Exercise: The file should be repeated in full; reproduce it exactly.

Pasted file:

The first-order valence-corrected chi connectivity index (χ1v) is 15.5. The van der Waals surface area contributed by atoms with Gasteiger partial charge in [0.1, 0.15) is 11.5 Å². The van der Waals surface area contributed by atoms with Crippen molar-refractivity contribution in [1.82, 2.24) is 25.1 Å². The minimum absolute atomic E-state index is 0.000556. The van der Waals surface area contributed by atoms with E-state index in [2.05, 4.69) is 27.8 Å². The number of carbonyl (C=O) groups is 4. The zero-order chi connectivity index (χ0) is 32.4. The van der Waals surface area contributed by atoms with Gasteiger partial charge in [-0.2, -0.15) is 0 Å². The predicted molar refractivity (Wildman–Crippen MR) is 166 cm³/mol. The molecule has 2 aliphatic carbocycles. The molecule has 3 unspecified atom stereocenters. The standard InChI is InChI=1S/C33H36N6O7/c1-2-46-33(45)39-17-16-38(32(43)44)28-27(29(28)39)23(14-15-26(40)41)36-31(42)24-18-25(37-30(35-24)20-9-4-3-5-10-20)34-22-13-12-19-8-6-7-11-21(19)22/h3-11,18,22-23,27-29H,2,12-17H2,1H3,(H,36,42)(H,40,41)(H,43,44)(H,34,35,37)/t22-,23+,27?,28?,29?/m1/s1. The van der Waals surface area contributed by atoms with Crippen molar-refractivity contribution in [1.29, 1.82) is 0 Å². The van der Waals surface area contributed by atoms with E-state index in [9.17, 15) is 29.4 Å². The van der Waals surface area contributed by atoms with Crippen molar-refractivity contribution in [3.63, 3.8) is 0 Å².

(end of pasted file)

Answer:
The first-order valence-corrected chi connectivity index (χ1v) is 15.5. The van der Waals surface area contributed by atoms with Gasteiger partial charge in [0.1, 0.15) is 11.5 Å². The van der Waals surface area contributed by atoms with Crippen molar-refractivity contribution in [1.82, 2.24) is 25.1 Å². The minimum absolute atomic E-state index is 0.000556. The van der Waals surface area contributed by atoms with E-state index in [2.05, 4.69) is 27.8 Å². The number of carbonyl (C=O) groups is 4. The zero-order chi connectivity index (χ0) is 32.4. The van der Waals surface area contributed by atoms with Gasteiger partial charge in [-0.2, -0.15) is 0 Å². The predicted molar refractivity (Wildman–Crippen MR) is 166 cm³/mol. The molecule has 2 aliphatic carbocycles. The molecule has 3 unspecified atom stereocenters. The standard InChI is InChI=1S/C33H36N6O7/c1-2-46-33(45)39-17-16-38(32(43)44)28-27(29(28)39)23(14-15-26(40)41)36-31(42)24-18-25(37-30(35-24)20-9-4-3-5-10-20)34-22-13-12-19-8-6-7-11-21(19)22/h3-11,18,22-23,27-29H,2,12-17H2,1H3,(H,36,42)(H,40,41)(H,43,44)(H,34,35,37)/t22-,23+,27?,28?,29?/m1/s1. The van der Waals surface area contributed by atoms with Crippen molar-refractivity contribution in [1.29, 1.82) is 0 Å². The van der Waals surface area contributed by atoms with E-state index in [9.17, 15) is 29.4 Å². The van der Waals surface area contributed by atoms with Crippen molar-refractivity contribution in [3.63, 3.8) is 0 Å².